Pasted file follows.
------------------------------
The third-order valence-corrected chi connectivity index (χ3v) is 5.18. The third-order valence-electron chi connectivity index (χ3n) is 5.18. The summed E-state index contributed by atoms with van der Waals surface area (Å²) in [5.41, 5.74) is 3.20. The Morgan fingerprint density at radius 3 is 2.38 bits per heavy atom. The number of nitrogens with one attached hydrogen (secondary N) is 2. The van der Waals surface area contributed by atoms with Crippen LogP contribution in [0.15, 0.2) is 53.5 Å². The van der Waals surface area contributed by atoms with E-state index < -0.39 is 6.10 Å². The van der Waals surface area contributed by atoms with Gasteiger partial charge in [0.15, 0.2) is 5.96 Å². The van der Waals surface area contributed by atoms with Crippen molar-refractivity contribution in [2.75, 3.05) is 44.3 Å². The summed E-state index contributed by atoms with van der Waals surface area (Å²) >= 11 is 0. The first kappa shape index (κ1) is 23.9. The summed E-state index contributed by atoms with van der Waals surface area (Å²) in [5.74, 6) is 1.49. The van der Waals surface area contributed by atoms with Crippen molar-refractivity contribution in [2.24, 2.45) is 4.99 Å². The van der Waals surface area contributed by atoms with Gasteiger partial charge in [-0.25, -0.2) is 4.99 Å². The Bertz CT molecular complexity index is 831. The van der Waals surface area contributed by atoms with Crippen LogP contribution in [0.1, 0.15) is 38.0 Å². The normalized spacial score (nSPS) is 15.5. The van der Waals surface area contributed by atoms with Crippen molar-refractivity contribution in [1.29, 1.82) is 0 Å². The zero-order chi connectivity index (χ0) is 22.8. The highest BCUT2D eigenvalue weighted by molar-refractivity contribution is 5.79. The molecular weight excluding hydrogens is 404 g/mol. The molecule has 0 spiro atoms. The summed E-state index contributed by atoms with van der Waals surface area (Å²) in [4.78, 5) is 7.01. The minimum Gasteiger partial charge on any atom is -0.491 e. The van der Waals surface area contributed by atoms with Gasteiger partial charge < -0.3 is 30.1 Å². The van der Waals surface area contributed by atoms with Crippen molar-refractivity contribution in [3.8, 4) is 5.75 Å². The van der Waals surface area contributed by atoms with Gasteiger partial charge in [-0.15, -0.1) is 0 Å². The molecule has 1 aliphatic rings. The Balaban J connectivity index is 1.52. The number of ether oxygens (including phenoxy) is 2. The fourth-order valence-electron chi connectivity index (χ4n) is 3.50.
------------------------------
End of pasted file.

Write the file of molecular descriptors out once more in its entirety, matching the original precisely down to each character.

The third-order valence-corrected chi connectivity index (χ3v) is 5.18. The third-order valence-electron chi connectivity index (χ3n) is 5.18. The summed E-state index contributed by atoms with van der Waals surface area (Å²) in [5.41, 5.74) is 3.20. The Morgan fingerprint density at radius 3 is 2.38 bits per heavy atom. The number of nitrogens with one attached hydrogen (secondary N) is 2. The van der Waals surface area contributed by atoms with Crippen LogP contribution in [0.15, 0.2) is 53.5 Å². The van der Waals surface area contributed by atoms with E-state index < -0.39 is 6.10 Å². The van der Waals surface area contributed by atoms with Gasteiger partial charge in [0.15, 0.2) is 5.96 Å². The van der Waals surface area contributed by atoms with Crippen molar-refractivity contribution in [2.75, 3.05) is 44.3 Å². The summed E-state index contributed by atoms with van der Waals surface area (Å²) >= 11 is 0. The first kappa shape index (κ1) is 23.9. The summed E-state index contributed by atoms with van der Waals surface area (Å²) in [5.74, 6) is 1.49. The van der Waals surface area contributed by atoms with Crippen molar-refractivity contribution in [2.24, 2.45) is 4.99 Å². The van der Waals surface area contributed by atoms with Gasteiger partial charge in [-0.25, -0.2) is 4.99 Å². The Bertz CT molecular complexity index is 831. The van der Waals surface area contributed by atoms with Crippen LogP contribution in [0.1, 0.15) is 38.0 Å². The normalized spacial score (nSPS) is 15.5. The van der Waals surface area contributed by atoms with Crippen molar-refractivity contribution in [1.29, 1.82) is 0 Å². The zero-order chi connectivity index (χ0) is 22.8. The highest BCUT2D eigenvalue weighted by molar-refractivity contribution is 5.79. The molecular weight excluding hydrogens is 404 g/mol. The molecule has 0 spiro atoms. The summed E-state index contributed by atoms with van der Waals surface area (Å²) in [4.78, 5) is 7.01. The minimum Gasteiger partial charge on any atom is -0.491 e. The van der Waals surface area contributed by atoms with Gasteiger partial charge < -0.3 is 30.1 Å². The van der Waals surface area contributed by atoms with Crippen molar-refractivity contribution in [3.8, 4) is 5.75 Å². The van der Waals surface area contributed by atoms with Gasteiger partial charge in [-0.15, -0.1) is 0 Å². The molecule has 1 aliphatic rings. The Balaban J connectivity index is 1.52. The number of ether oxygens (including phenoxy) is 2. The fourth-order valence-electron chi connectivity index (χ4n) is 3.50.